March 17, 2009 — One of the world's foremost experts on Iran, University of Virginia professor Ruhi K. Ramazani, will discuss "Iran's Nuclear Intentions" at 4 p.m. on March 23 in Wilson Hall, room 402.
Ramazani will share his advice for the Obama administration on how to deal with Iran's nuclear program and ambitions, and how to form a more constructive relationship with Iran following 30 years of strained relations that started with the Iranian Revolution's overthrow in 1979 of American-backed Shah Mohammad Reza Pahlavi.
Ramazani, the Edward R. Stettinius Professor Emeritus of Government and Foreign Affairs, has consistently urged American analysts and policymakers to look beyond simplistic interpretations of Iran's actions to reach a more nuanced understanding of Iran's culture, religion, government and people.
Following Ramazani's remarks, fellow U.Va. faculty experts on Iran and American foreign policy – professors Farzaneh Milani, Robert Fatton, Scott Harrop and William Quandt – will respond and continue the discussion, followed by a question-and-answer session. The event is open to the public and the media.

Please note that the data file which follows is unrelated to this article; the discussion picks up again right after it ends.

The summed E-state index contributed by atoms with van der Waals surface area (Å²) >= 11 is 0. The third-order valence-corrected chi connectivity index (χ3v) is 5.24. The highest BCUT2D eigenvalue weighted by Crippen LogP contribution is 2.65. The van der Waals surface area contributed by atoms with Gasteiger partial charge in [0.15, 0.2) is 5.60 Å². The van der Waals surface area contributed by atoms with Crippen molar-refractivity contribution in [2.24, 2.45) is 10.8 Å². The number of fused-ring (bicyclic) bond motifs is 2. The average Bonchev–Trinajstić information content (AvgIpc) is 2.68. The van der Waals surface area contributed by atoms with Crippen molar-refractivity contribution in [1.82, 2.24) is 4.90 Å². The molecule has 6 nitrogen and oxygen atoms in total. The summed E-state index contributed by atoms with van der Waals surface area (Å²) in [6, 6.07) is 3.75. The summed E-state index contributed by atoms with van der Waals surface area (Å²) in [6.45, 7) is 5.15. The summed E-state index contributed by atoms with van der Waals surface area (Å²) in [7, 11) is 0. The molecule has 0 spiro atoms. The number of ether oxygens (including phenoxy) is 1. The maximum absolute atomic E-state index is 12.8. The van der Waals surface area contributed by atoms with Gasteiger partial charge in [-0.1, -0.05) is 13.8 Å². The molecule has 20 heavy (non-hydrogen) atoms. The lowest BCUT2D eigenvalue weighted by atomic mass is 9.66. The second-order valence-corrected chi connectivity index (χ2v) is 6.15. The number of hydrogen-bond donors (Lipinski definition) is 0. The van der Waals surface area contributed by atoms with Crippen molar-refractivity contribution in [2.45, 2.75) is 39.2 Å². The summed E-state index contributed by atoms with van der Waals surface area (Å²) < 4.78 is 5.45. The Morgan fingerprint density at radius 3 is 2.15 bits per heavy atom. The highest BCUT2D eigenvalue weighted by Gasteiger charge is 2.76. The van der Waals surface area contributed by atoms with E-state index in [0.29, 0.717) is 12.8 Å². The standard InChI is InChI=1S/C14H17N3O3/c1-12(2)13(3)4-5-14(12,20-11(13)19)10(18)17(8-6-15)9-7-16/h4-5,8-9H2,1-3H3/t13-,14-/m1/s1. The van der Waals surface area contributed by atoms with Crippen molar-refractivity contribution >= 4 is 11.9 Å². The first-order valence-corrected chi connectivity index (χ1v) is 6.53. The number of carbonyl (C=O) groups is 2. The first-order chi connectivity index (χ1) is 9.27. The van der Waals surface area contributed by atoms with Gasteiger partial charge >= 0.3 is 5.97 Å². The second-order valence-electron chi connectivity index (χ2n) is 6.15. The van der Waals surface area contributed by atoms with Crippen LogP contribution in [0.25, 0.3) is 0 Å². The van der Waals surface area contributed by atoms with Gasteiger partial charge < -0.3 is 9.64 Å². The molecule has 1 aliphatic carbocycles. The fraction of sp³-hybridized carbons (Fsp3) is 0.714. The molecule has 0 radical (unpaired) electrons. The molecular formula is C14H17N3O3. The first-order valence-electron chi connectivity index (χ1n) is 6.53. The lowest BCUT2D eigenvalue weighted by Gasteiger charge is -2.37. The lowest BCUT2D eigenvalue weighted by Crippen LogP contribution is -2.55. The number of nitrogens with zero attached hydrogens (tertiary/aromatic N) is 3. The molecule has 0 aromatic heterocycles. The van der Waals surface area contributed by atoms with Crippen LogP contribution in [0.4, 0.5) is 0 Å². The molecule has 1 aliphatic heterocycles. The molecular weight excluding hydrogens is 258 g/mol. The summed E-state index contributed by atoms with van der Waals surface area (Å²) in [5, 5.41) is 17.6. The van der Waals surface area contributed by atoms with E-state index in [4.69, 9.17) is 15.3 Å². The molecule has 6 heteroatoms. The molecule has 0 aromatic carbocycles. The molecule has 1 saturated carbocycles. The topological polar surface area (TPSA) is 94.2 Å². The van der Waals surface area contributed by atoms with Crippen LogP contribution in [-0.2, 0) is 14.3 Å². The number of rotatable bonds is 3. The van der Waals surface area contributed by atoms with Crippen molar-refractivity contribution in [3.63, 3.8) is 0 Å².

About Ruhi K. Ramazani
Decades ago, the media dubbed him "dean of Iranian foreign policy studies in the United States" for his books, now classics, "The Foreign Policy of Iran, 1500–1941: A Developing Nation in World Affairs" (1966) – the first study of Iran's foreign policy in any language – and its sequel, "Iran's Foreign Policy, 1941–1975: A Study of Foreign Policy in Modernizing Nations" (1975).
Ramazani has been affiliated with U.Va. since he immigrated to the United States in 1952. He is an American citizen. He received his degree of doctor of science of jurisprudence in international relations and law from the U.Va. School of Law in 1954. He was visiting professor at the School of Advanced International Studies, Johns Hopkins University, a member of the High Table at the University of Cambridge in England, and the Aga Khan Professor of Islamic Studies at the American University of Beirut. He has lectured in more than 30 cities overseas. In January, the Middle East Institute in Washington, D.C. dedicated to him a volume of essays by 53 international experts on Iran titled "The Iranian Revolution at 30."